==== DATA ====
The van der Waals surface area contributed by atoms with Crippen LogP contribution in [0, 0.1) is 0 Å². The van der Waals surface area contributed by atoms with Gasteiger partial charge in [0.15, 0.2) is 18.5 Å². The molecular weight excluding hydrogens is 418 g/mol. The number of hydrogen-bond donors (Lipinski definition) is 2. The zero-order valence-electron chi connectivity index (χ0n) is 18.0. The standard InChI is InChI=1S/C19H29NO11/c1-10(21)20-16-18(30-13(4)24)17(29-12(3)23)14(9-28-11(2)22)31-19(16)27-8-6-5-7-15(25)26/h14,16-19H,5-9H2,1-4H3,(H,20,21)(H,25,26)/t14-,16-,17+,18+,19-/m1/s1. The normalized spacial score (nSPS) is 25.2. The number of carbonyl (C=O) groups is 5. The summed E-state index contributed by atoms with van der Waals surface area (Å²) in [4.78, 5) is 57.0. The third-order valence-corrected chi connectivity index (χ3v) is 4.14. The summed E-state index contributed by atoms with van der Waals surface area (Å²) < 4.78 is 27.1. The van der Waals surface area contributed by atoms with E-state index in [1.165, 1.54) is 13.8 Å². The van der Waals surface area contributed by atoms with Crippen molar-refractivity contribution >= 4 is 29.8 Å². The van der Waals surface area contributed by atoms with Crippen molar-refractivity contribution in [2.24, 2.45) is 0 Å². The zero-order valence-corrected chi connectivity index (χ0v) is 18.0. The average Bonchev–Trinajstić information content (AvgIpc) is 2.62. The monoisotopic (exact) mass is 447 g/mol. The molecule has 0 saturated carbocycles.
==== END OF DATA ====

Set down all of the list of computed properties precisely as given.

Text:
The van der Waals surface area contributed by atoms with Crippen LogP contribution in [0, 0.1) is 0 Å². The van der Waals surface area contributed by atoms with Gasteiger partial charge in [0.15, 0.2) is 18.5 Å². The molecular weight excluding hydrogens is 418 g/mol. The number of hydrogen-bond donors (Lipinski definition) is 2. The zero-order valence-electron chi connectivity index (χ0n) is 18.0. The standard InChI is InChI=1S/C19H29NO11/c1-10(21)20-16-18(30-13(4)24)17(29-12(3)23)14(9-28-11(2)22)31-19(16)27-8-6-5-7-15(25)26/h14,16-19H,5-9H2,1-4H3,(H,20,21)(H,25,26)/t14-,16-,17+,18+,19-/m1/s1. The normalized spacial score (nSPS) is 25.2. The number of carbonyl (C=O) groups is 5. The summed E-state index contributed by atoms with van der Waals surface area (Å²) in [4.78, 5) is 57.0. The third-order valence-corrected chi connectivity index (χ3v) is 4.14. The summed E-state index contributed by atoms with van der Waals surface area (Å²) < 4.78 is 27.1. The van der Waals surface area contributed by atoms with E-state index in [1.165, 1.54) is 13.8 Å². The van der Waals surface area contributed by atoms with Crippen molar-refractivity contribution >= 4 is 29.8 Å². The van der Waals surface area contributed by atoms with Crippen molar-refractivity contribution in [2.24, 2.45) is 0 Å². The zero-order valence-corrected chi connectivity index (χ0v) is 18.0. The average Bonchev–Trinajstić information content (AvgIpc) is 2.62. The monoisotopic (exact) mass is 447 g/mol. The molecule has 0 saturated carbocycles.